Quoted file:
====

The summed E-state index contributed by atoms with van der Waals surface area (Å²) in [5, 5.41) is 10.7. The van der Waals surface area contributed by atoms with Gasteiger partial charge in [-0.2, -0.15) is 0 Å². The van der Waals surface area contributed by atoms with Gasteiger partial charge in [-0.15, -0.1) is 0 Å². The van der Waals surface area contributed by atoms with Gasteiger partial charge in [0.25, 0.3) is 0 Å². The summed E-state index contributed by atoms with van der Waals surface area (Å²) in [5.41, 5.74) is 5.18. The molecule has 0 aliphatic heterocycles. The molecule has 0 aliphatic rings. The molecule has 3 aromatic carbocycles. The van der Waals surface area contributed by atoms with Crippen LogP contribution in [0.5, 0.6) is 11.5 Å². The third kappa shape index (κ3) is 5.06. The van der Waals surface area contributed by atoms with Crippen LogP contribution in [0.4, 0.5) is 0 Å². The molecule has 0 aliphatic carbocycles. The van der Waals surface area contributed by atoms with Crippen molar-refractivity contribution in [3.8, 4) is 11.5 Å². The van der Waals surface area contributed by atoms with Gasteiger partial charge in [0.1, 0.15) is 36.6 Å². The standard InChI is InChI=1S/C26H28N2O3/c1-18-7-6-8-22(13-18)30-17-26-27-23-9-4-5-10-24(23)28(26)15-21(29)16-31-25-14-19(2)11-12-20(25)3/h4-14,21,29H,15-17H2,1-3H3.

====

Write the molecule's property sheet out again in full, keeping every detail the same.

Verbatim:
The summed E-state index contributed by atoms with van der Waals surface area (Å²) in [5, 5.41) is 10.7. The van der Waals surface area contributed by atoms with Gasteiger partial charge in [-0.2, -0.15) is 0 Å². The van der Waals surface area contributed by atoms with Gasteiger partial charge in [-0.15, -0.1) is 0 Å². The van der Waals surface area contributed by atoms with Gasteiger partial charge in [0.25, 0.3) is 0 Å². The summed E-state index contributed by atoms with van der Waals surface area (Å²) in [5.41, 5.74) is 5.18. The molecule has 0 aliphatic heterocycles. The molecule has 0 aliphatic rings. The molecule has 3 aromatic carbocycles. The van der Waals surface area contributed by atoms with Crippen LogP contribution in [0.5, 0.6) is 11.5 Å². The third kappa shape index (κ3) is 5.06. The van der Waals surface area contributed by atoms with Crippen LogP contribution in [0.4, 0.5) is 0 Å². The molecule has 0 aliphatic carbocycles. The van der Waals surface area contributed by atoms with Crippen molar-refractivity contribution in [3.8, 4) is 11.5 Å². The van der Waals surface area contributed by atoms with Gasteiger partial charge in [0.1, 0.15) is 36.6 Å². The standard InChI is InChI=1S/C26H28N2O3/c1-18-7-6-8-22(13-18)30-17-26-27-23-9-4-5-10-24(23)28(26)15-21(29)16-31-25-14-19(2)11-12-20(25)3/h4-14,21,29H,15-17H2,1-3H3.